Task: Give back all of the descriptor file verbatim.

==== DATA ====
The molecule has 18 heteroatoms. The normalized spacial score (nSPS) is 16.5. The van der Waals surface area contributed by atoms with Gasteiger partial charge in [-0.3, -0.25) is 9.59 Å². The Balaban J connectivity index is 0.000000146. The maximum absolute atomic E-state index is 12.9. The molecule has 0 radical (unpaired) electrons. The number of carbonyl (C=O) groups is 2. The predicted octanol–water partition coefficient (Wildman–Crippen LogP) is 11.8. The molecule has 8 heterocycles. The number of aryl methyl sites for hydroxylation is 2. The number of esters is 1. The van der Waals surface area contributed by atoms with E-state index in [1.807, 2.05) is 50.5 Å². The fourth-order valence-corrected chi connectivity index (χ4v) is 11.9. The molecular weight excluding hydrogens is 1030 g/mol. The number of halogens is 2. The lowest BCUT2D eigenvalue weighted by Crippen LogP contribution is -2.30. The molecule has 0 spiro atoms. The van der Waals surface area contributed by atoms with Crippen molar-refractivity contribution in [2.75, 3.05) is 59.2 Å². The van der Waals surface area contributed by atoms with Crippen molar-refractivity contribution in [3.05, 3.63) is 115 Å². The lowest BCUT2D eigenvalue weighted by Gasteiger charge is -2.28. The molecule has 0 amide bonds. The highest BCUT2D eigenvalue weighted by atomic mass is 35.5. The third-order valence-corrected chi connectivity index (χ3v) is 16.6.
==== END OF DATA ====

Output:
The molecule has 18 heteroatoms. The normalized spacial score (nSPS) is 16.5. The van der Waals surface area contributed by atoms with Gasteiger partial charge in [-0.3, -0.25) is 9.59 Å². The Balaban J connectivity index is 0.000000146. The maximum absolute atomic E-state index is 12.9. The molecule has 0 radical (unpaired) electrons. The number of carbonyl (C=O) groups is 2. The predicted octanol–water partition coefficient (Wildman–Crippen LogP) is 11.8. The molecule has 8 heterocycles. The number of aryl methyl sites for hydroxylation is 2. The number of esters is 1. The van der Waals surface area contributed by atoms with E-state index in [1.807, 2.05) is 50.5 Å². The fourth-order valence-corrected chi connectivity index (χ4v) is 11.9. The molecular weight excluding hydrogens is 1030 g/mol. The number of halogens is 2. The lowest BCUT2D eigenvalue weighted by Crippen LogP contribution is -2.30. The molecule has 0 spiro atoms. The van der Waals surface area contributed by atoms with Crippen molar-refractivity contribution in [2.75, 3.05) is 59.2 Å². The van der Waals surface area contributed by atoms with Crippen molar-refractivity contribution in [3.05, 3.63) is 115 Å². The lowest BCUT2D eigenvalue weighted by Gasteiger charge is -2.28. The molecule has 0 amide bonds. The highest BCUT2D eigenvalue weighted by atomic mass is 35.5. The third-order valence-corrected chi connectivity index (χ3v) is 16.6.